Under the NCIP conditions, the NIA-CAR is required to post the surety and performance bonds in the amount of P10 million each after the issuance by the host indigenous peoples of their resolution of consent but before the start of the project construction to answer for damages or violation of the terms and conditions of the endorsement which the indigenous peoples may suffer and claim on account of the project.
TUBA, Benguet — A pastor of this town is now being hunted by police for allegedly molesting seven young girls from his flock, the Police Provincial Office reported said.
Senior Supt. Rodolfo Azurin, Jr., PPO director, confirmed warrant is out for Pastor Felimon Gragasin, charged with seven counts of acts of lasciviousness before the Benguet Regional Trial Court (RTC).
The case filed earlier before the Provincial Prosecutor’s Office in La Trinidad had been elevated to the family court presided by Judge Francis Buliyat.
Records showed that in January this year, the parents of the minors discovered that Pastor Gragasin had allegedly been sexually molesting their daughters.
Shocked and distraught that someone who had been teaching them the word of God could allegedly do such a crime, the families filed a case against the pastor who has since been nowhere to find.
“May impormasyon kami na nasa Isabela ito at umaasa din kami sa tulong ng mga concerned citizens ay mahuhuli natin ito (We have information that he is in Isabela and are hoping that, with the help of concerned citizens, we shall arrest him),” Azurin said.
LA TRINIDAD, Benguet – The retirement age of surface mine workers from 60 to 50 years old would be lowered to conform with retirement age of their underground counterparts once a bill filed in Congress would be approved.
House Bill 5125 authored by Benguet Rep. Ronald M. Cosalan seeks to amend the provision of Republic Act (RA) 8282 or the Social Security System (SSS) Law to lower retirement age of underground and surface mine workers.
Republic Act 8558 amended Section 287 of Presidential Decree No. 442 known as Labor Code of the Philippines to reduce retirement age of underground mine workers or employees from 60 to 50 years old because of their exposure to hazardous elements and risk which are inevitable when working in mines, making them vulnerable to health problems and danger.
“Even mill plant workers and those who worked as support services such as mechanical, electrical and tailings pond personnel who are classified as surface mine workers are likewise susceptible and vulnerable to the same hazards, hence, the need to also reduce the retirement age of surface mine workers in order for them to be able to be given similar treatment as their underground counterparts,” Cosalan said.
Cosalan said in the rules prescribing retirement age of underground mine employees as issued by the labor department, the said agency reduced retirement age of underground mine workers to 50 years old, in compliance with RA 8558.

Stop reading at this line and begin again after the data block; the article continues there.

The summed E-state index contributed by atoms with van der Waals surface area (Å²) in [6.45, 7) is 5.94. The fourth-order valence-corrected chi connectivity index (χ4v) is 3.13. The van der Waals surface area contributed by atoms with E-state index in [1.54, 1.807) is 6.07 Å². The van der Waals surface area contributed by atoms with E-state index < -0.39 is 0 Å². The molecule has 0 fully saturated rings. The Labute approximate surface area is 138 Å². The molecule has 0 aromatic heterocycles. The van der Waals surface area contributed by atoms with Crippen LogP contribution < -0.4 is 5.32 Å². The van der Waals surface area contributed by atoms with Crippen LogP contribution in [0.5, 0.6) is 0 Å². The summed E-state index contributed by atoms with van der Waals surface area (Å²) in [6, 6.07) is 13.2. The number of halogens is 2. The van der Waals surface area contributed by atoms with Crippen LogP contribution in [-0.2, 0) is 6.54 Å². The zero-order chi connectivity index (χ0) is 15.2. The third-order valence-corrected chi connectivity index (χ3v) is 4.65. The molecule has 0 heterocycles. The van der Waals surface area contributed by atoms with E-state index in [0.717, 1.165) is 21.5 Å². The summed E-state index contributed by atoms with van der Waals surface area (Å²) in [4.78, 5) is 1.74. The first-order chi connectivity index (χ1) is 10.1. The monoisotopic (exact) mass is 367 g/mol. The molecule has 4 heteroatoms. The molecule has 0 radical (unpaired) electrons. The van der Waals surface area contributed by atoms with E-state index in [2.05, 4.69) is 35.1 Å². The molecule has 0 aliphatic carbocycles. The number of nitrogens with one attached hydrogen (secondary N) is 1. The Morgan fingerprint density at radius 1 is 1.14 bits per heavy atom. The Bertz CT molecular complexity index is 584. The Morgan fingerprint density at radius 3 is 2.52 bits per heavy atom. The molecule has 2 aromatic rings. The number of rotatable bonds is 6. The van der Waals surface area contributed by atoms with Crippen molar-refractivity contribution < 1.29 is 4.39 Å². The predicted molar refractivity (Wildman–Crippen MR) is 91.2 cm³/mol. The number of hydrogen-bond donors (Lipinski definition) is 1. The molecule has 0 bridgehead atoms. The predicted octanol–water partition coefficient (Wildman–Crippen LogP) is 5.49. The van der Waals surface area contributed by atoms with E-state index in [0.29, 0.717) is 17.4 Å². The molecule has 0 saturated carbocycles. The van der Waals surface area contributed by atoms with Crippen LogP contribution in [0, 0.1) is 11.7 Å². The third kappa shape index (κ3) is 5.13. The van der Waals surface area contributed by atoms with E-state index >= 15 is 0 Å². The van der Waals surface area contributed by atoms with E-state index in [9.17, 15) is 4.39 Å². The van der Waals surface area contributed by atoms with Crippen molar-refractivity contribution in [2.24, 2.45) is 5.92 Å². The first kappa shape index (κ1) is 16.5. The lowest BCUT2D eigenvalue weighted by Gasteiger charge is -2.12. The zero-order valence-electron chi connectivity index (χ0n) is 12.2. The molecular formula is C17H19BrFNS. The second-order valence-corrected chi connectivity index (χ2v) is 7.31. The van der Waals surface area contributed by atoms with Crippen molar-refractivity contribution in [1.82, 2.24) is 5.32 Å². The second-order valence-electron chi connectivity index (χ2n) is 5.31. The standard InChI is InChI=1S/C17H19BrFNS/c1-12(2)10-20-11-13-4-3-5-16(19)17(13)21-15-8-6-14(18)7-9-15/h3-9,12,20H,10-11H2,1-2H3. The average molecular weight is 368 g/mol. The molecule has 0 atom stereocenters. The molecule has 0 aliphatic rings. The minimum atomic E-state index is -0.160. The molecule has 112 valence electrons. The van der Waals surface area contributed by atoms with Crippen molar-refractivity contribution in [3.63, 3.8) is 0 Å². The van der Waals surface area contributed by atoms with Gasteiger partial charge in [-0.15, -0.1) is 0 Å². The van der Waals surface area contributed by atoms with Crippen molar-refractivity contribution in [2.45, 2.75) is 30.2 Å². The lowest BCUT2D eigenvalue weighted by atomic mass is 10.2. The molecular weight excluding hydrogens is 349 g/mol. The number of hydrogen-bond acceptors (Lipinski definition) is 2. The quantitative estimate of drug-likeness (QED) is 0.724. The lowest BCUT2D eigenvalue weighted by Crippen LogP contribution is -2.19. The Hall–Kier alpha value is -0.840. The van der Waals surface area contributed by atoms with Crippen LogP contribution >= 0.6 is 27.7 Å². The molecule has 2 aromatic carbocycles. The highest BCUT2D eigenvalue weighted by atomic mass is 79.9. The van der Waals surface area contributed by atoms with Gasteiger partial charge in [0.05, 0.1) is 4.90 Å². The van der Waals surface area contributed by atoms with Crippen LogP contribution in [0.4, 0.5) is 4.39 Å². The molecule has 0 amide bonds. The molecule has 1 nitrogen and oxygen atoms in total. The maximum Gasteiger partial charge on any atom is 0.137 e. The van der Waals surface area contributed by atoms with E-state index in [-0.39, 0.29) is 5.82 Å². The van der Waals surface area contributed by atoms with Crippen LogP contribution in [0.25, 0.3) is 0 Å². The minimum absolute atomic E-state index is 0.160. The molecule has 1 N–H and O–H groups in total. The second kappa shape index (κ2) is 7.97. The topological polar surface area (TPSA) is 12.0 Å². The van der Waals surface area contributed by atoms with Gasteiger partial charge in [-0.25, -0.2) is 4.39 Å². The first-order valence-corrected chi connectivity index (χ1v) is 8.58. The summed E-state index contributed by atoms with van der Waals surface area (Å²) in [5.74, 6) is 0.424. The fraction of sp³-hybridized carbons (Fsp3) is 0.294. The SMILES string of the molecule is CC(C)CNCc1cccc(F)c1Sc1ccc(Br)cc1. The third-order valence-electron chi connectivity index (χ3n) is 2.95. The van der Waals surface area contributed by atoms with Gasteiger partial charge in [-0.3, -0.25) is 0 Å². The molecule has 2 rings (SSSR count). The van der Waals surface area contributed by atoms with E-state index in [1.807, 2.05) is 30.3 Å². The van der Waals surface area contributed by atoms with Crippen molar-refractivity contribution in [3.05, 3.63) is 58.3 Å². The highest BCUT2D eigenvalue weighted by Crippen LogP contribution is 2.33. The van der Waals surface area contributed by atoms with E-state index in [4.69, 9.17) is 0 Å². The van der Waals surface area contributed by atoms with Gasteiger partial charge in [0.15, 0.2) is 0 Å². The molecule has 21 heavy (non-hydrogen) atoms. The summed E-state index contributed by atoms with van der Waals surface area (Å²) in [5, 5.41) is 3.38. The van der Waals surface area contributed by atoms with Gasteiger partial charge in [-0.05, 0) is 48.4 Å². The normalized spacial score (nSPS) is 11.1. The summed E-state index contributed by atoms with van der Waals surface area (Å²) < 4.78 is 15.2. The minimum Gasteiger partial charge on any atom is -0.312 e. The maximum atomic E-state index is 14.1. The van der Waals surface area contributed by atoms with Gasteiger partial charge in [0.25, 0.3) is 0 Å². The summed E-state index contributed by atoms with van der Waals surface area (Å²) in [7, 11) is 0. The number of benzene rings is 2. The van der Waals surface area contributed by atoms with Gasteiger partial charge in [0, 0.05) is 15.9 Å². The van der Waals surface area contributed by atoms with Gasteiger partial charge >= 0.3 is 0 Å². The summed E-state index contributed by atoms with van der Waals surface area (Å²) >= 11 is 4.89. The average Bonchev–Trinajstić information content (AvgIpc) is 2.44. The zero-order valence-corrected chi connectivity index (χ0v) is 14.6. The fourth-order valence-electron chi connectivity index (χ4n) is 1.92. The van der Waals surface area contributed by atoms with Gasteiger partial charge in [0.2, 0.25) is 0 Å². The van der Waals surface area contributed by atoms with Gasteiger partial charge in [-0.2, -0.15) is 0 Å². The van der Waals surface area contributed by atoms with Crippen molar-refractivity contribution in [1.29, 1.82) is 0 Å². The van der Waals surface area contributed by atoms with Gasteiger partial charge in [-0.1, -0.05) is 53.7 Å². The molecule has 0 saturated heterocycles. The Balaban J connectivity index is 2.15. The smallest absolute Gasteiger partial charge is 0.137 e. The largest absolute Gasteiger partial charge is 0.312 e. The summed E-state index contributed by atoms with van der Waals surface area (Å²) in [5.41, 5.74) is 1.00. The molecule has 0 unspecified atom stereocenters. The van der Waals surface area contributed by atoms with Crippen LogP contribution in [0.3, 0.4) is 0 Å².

The lawmaker’s proposed bill to include the surface mine workers in the lowered retirement age of their underground counterparts is now pending before the House committee on labor.
However, Cosalan said SSS officials requested for time to fully implement the lowered retirement age for underground mine workers because the significant reduction in the retirement age would be detrimental to the financial status of the SSS.
As partial compliance to RA 8558, the lawmaker said SSS revised its implementing rules and regulations and reduced retirement age of underground mine workers to 55 years old with the agreement that it would reduce the same to 50 years old to comply with the law in the future.
Cosalan disclosed underground mine workers aged 50 had to wait for five more years before being able to avail of their retirement benefits and that the same went on for more than a decade.
Cosalan said a clarification of RA 8558 should be made to prevent any future legal consequences which may be considered unfair and unnecessarily detrimental to the hardworking underground and surface mine workers, thus, the passage of the measure is sought to address all queries and for the surface and underground mine workers to retire early and enjoy the remaining years in their lives. – Dexter A. See
Power supply in Luzon returned to normal last week, Energy Secretary Carlos Jericho Petilla said.
The National Grid Corp. of the Philippines (NGCP) said the grid’s capacity stood at 8,068 megawatts against a demand of 7,515 MW. This translated to reserves of 553 MW.
On Monday, the Luzon grid went on red alert because of forced outages of some plants, including the 600-MW Calaca coal-fired power plant in Batangas. A red alert means there is severe power deficiency.
A gas supply restriction at the deep water to gas Malampaya facility also tightened the output of the Ilijan natural gas power plant.
The Manila Electric Co. (Meralco), the country’s biggest power distributor, implemented one-hour rotating blackouts in its franchise area on Monday.
Petilla said the Calaca plant went online on Monday afternoon at 3:41 p.m.
In an advisory yesterday, Meralco said there were no scheduled blackouts even as power reserves remained thin.
It was not the first time power plants went on forced outages, but it highlighted the problem of aging power plants.
Aging power plants are also being blamed for the growing incidence of emergency and extended maintenance shutdowns of the country’s power plants, highlighting the need for new power facilities, officials said.